RICHMOND, Va. — Several public health organizations are calling on the Orange Bowl and the NCAA to pull a three-year deal with Camacho Cigars, saying tobacco promotions like the Florida cigar company’s sponsorship of the football games have no place in sports and shouldn’t be allowed under federal tobacco marketing restrictions.

The Campaign for Tobacco-Free Kids, the American Cancer Society and eight other groups sent a letter on Tuesday to game organizers and officials with the collegiate athletic group that raised concerns over the deal.

The move by the public health groups is the latest in a push to get tobacco out of sports.

The Camacho Cigars sponsorship includes a large presence at several game-day events for the maker of Camacho and Baccarat The Game cigars, including lounges where fans can light up. The agreement is for the 2012-2014 Orange Bowl games and the 2013 BCS National Championship.

This year’s game in South Florida will be played Jan. 4 between Clemson and West Virginia.

“The association of cigar smoking with one of the nation’s top collegiate sporting events sends the wrong message to impressionable young fans and helps market cigars as athletic, masculine and cool,” the groups wrote in the letter. “Linking tobacco use to sports also downplays the serious health risks of tobacco products.”

In the letter, the groups say cigars are just as dangerous as any other tobacco use, which is responsible for about 443,000 deaths a year in the U.S. In some cases, the groups say cigars have higher toxins, tar and cancer-causing chemicals. They also say the cigar company sponsorship conflicts with NCAA rules that forbid student-athletes and all game personnel from using tobacco in any form at practice or in competitions.

Representatives for the Orange Bowl, Camacho Cigars and the NCAA did not immediately provide comment.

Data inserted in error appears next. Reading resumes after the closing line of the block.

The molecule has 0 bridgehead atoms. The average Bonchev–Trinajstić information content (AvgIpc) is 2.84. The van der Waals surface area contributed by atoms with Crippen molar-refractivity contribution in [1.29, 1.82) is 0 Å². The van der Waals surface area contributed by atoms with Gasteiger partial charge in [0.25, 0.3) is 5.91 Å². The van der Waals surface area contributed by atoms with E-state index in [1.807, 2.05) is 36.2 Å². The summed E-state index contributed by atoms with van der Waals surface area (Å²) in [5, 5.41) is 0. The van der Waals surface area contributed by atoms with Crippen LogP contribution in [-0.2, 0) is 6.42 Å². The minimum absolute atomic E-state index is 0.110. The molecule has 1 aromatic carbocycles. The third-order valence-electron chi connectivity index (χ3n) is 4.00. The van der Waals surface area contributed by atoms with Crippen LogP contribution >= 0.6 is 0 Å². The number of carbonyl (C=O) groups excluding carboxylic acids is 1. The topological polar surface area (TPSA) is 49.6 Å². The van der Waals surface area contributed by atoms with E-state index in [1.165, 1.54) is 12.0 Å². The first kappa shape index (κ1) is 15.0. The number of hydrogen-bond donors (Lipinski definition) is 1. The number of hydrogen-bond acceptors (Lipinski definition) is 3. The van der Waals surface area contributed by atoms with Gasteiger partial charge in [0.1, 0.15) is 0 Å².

A 2009 law gave the Food and Drug Administration authority to regulate tobacco products like cigarettes and smokeless tobacco, including restrictions on marketing like using brand names to sponsor athletic, musical, social and cultural events. Despite plans to do so in the future, the FDA has not yet asserted its authority over cigars, so those marketing restrictions don’t currently apply.

Cigarette smoking has been declining in the U.S., and about 21 percent of adults smoked in 2009. But consumption of cigars has remained at about 5.3 percent in recent years, according to the Centers for Disease Control and Prevention. More young people smoke cigarettes, however — about 11 percent of high school students smoke cigars and about 17 percent of them smoke cigarettes.

Public health groups argue that when athletes are seen using the products, they set a bad health example for kids who look up to them as role models.

Major League Baseball players agreed in November not to carry tobacco packages and tins in their back pockets when fans are permitted in the ballpark and not to use tobacco during pregame or postgame interviews or team functions. But there is no ban on using it during games.